In the event that one of your bills gets sent to a collection agency, it is important to know what to do right away. Just because you miss a payment does not mean you are automatically considered delinquent. You usually have a grace period of thirty days to pay. After that thirty-day period, you will likely get reported to credit bureaus.
At some point, your creditor will consider the unpaid bill a loss and might sell your debt to a collection agency to get some of the money you owed back. Payment history is the most heavily weighted factor of your credit score, so missing a payment will affect it negatively. As soon as your creditor reports the debt as a charge-off, the charge-off will appear on your credit history for seven years. The higher the amount of the missed payment, the greater the hit to your credit score.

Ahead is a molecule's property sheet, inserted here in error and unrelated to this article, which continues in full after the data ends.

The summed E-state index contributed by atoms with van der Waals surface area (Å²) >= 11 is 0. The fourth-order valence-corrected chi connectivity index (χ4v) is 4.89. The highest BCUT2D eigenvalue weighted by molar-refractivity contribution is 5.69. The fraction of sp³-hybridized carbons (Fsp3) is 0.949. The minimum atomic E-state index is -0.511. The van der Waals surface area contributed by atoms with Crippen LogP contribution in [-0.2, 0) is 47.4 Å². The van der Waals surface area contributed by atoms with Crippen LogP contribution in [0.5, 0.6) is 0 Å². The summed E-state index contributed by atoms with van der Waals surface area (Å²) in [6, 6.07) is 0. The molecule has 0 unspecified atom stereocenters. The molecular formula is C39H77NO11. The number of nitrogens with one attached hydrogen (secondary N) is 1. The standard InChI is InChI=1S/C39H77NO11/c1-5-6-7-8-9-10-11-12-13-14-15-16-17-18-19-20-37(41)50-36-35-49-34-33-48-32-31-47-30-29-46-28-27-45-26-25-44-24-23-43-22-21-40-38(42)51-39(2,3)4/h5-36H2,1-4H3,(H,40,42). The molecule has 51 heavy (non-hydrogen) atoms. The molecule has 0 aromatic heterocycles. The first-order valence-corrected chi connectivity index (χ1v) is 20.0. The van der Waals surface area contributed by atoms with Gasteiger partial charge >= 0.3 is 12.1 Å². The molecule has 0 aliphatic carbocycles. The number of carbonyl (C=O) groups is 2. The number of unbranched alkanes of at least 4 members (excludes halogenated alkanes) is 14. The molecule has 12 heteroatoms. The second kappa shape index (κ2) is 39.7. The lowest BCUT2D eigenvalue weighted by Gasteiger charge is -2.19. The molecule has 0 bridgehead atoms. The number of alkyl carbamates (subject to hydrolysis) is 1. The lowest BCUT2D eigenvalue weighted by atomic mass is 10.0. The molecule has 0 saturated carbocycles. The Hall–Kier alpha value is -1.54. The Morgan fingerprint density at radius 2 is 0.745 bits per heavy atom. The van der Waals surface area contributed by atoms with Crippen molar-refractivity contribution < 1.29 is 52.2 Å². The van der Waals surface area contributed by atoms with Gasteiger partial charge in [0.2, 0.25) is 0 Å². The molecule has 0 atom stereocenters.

If you begin receiving calls from debt collectors, never make a payment on a debt without verifying it first. Make sure your name is attached to the debt, not someone else’s. Debt collectors are required to send you a debt validation letter within five days of their first contact under the Fair Debt Collection Practices Act.
If the debt is minimal, do your best to pay it off right away. If it is large, ask to be put on a payment plan so that you can eventually pay it off over time; most debt collectors will negotiate a repayment plan to make sure they get a 100% return. You can also try to settle with them, in which case you would pay less than what you owe but much faster than on a standard repayment plan.
Keep a record of every communication you have with a debt collector in writing or on the phone. Save copies of everything and take detailed notes.
If it is not possible to pay off the debt you owe in any of the above ways, consider speaking with a trusted bankruptcy attorney about your options.